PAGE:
Laskey trained as a painter at California College of the Arts (formerly California College of Arts and Crafts; that pesky “Crafts” was dropped in 2003), where she received an MFA in 2005. She began mixing her own paints, then started to weave her own canvas and to paint on top of it. Organic forms with scatological references were painted in thick smears of brown, yellow, and pink alongside colored woven patches. Freed from the constraints of the readymade, she has now abandoned painting and bound herself to the strictures of the loom, to the saturation capacity of thread, to the diagonals of twill. She spends her prodigious labor on such an economy of materials in order to control the work’s production from its most basic components. This is no small matter, and it complicates Laskey’s insistence that Minimalism be seen as her guiding force. Though morphologically related to the precision and regularity of Minimalism’s constructive methods—Donald Judd’s “one thing after another”—Laskey’s work has little of the obsessive repetition at that movement’s core. Because she does not permit, let alone rely on, outside production, the “idea” escapes its fate of becoming (per Sol LeWitt’s dictum) “a machine that makes the art.”

Even within the self-imposed limitations of the loom, Laskey stubbornly refuses to grant her design prominence over the form or the materials themselves. The drawings on graph paper that accompany the tapestries may be models for her production, but they do not take precedence over the material process of the works’ creation. And while beautiful in their precision—no coloring outside the lines here—these studies do little to convey the complexity of her working practice. Indeed, the diagrams she makes of the weaving plan itself—which shafts to lift, which color to introduce at which string—serve as much more intriguing and exacting documents of her artistic process.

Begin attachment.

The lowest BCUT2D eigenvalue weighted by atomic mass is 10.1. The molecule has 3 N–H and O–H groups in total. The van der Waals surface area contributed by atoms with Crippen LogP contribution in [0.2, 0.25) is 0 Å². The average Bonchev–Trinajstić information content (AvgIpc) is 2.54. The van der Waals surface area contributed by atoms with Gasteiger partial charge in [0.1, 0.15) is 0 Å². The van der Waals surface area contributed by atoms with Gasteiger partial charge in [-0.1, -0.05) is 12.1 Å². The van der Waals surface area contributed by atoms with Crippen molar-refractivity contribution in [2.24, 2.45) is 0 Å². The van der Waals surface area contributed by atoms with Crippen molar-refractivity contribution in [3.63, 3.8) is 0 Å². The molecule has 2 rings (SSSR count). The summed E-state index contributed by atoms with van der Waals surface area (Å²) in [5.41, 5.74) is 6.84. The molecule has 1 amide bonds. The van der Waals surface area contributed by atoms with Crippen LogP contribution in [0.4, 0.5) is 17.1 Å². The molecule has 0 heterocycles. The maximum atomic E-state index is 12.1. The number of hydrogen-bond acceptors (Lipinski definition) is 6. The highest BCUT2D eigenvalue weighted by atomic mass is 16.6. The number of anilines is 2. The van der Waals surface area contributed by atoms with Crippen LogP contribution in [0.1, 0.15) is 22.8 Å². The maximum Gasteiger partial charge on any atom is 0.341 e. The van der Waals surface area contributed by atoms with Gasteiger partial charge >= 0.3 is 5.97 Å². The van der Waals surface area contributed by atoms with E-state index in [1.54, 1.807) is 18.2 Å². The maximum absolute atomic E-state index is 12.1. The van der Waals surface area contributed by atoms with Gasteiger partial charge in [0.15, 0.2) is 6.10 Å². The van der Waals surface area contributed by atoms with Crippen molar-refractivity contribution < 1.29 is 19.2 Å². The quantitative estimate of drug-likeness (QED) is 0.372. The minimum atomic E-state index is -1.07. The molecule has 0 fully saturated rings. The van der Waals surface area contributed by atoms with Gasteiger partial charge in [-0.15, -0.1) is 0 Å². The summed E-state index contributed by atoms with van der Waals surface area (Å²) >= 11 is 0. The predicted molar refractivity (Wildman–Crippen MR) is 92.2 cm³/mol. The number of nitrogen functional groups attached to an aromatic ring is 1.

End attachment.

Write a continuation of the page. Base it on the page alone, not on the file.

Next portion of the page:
As tapestry, Laskey’s work is implicated in the line of “women’s work,” both in and out of the art world. Hailing Bauhaus weavers like Anni Albers and Gunta Stölzl, her work retains the feminine implications of delicate handicraft, even as she refuses to engage explicitly in a feminist critique of modernist painting. Laskey neither denies nor confirms a gendered status of painting, or of weaving, and it is through this refusal that she strives to neutralize the loaded terms art and craft.

“The uncompromising radicalism . . . , the very features defamed as formalism”in the works of the most important artists of the age, Adorno once wrote, “give them a terrifying power, absent from helpless poems to the victims of our time.” Out of place and past its time, Laskey’s formalist reengagement with color, form, and materiality is a recalcitrant rejoinder to contemporary art. The voice of her shuttle is not just that of the silenced woman, as in Sophocles’ description of Philomela’s plight; it is also that of a modernism rendered obsolete.

Rachel Churner is a New York-based art historian.